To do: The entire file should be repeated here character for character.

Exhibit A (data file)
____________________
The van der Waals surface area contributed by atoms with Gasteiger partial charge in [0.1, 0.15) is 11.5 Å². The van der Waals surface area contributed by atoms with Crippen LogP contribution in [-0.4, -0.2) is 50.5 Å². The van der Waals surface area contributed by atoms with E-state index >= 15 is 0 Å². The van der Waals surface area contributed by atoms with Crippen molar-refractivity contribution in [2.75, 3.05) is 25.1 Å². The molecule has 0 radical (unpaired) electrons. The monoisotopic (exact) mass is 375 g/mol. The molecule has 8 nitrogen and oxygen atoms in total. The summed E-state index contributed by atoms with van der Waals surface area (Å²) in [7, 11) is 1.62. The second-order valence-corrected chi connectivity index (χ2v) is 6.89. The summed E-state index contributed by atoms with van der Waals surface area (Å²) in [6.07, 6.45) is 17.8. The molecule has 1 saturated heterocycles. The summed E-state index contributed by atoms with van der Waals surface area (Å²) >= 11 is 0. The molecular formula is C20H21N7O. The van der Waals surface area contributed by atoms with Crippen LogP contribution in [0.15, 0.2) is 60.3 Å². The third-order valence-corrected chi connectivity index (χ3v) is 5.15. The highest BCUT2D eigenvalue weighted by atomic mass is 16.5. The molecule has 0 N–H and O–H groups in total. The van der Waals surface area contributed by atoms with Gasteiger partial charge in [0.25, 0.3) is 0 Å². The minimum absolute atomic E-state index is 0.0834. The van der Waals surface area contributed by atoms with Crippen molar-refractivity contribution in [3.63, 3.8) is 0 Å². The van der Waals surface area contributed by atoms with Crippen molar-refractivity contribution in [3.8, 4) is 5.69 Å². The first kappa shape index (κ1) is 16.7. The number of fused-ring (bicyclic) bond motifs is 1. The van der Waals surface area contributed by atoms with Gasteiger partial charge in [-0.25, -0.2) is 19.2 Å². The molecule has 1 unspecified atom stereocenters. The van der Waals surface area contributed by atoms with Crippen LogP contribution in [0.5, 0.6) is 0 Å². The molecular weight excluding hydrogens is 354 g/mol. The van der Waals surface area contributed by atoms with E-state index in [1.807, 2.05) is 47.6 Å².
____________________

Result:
The van der Waals surface area contributed by atoms with Gasteiger partial charge in [0.1, 0.15) is 11.5 Å². The van der Waals surface area contributed by atoms with Crippen LogP contribution in [-0.4, -0.2) is 50.5 Å². The van der Waals surface area contributed by atoms with E-state index >= 15 is 0 Å². The van der Waals surface area contributed by atoms with Crippen molar-refractivity contribution in [2.75, 3.05) is 25.1 Å². The molecule has 0 radical (unpaired) electrons. The monoisotopic (exact) mass is 375 g/mol. The molecule has 8 nitrogen and oxygen atoms in total. The summed E-state index contributed by atoms with van der Waals surface area (Å²) in [7, 11) is 1.62. The second-order valence-corrected chi connectivity index (χ2v) is 6.89. The summed E-state index contributed by atoms with van der Waals surface area (Å²) in [6.07, 6.45) is 17.8. The molecule has 1 saturated heterocycles. The summed E-state index contributed by atoms with van der Waals surface area (Å²) >= 11 is 0. The molecular formula is C20H21N7O. The van der Waals surface area contributed by atoms with Crippen LogP contribution in [0.15, 0.2) is 60.3 Å². The third-order valence-corrected chi connectivity index (χ3v) is 5.15. The highest BCUT2D eigenvalue weighted by atomic mass is 16.5. The molecule has 0 N–H and O–H groups in total. The van der Waals surface area contributed by atoms with Gasteiger partial charge in [0.25, 0.3) is 0 Å². The minimum absolute atomic E-state index is 0.0834. The van der Waals surface area contributed by atoms with Crippen molar-refractivity contribution in [3.63, 3.8) is 0 Å². The van der Waals surface area contributed by atoms with Crippen molar-refractivity contribution in [3.8, 4) is 5.69 Å². The first kappa shape index (κ1) is 16.7. The number of fused-ring (bicyclic) bond motifs is 1. The van der Waals surface area contributed by atoms with Gasteiger partial charge in [-0.25, -0.2) is 19.2 Å². The molecule has 1 unspecified atom stereocenters. The van der Waals surface area contributed by atoms with Crippen LogP contribution in [0.5, 0.6) is 0 Å². The molecular weight excluding hydrogens is 354 g/mol. The van der Waals surface area contributed by atoms with E-state index in [1.807, 2.05) is 47.6 Å².